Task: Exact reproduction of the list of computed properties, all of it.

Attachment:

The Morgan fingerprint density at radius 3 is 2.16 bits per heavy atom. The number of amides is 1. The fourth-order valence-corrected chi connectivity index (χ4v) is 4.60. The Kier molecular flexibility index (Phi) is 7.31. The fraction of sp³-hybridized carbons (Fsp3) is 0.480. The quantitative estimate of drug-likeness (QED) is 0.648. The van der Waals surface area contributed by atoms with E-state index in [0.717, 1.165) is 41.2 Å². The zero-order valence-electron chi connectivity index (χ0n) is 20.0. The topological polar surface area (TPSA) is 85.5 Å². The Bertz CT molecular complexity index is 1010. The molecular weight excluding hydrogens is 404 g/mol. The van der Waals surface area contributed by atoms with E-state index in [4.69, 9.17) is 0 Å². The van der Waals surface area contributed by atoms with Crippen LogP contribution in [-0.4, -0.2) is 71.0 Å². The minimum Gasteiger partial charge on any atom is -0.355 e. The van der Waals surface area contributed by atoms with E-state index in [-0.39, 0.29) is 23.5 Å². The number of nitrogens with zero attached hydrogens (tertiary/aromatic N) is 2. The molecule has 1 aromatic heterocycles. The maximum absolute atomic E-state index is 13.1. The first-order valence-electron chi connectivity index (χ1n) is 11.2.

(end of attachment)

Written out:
The Morgan fingerprint density at radius 3 is 2.16 bits per heavy atom. The number of amides is 1. The fourth-order valence-corrected chi connectivity index (χ4v) is 4.60. The Kier molecular flexibility index (Phi) is 7.31. The fraction of sp³-hybridized carbons (Fsp3) is 0.480. The quantitative estimate of drug-likeness (QED) is 0.648. The van der Waals surface area contributed by atoms with E-state index in [0.717, 1.165) is 41.2 Å². The zero-order valence-electron chi connectivity index (χ0n) is 20.0. The topological polar surface area (TPSA) is 85.5 Å². The Bertz CT molecular complexity index is 1010. The molecular weight excluding hydrogens is 404 g/mol. The van der Waals surface area contributed by atoms with E-state index in [4.69, 9.17) is 0 Å². The van der Waals surface area contributed by atoms with Crippen LogP contribution in [-0.4, -0.2) is 71.0 Å². The minimum Gasteiger partial charge on any atom is -0.355 e. The van der Waals surface area contributed by atoms with E-state index in [-0.39, 0.29) is 23.5 Å². The number of nitrogens with zero attached hydrogens (tertiary/aromatic N) is 2. The molecule has 1 aromatic heterocycles. The maximum absolute atomic E-state index is 13.1. The first-order valence-electron chi connectivity index (χ1n) is 11.2.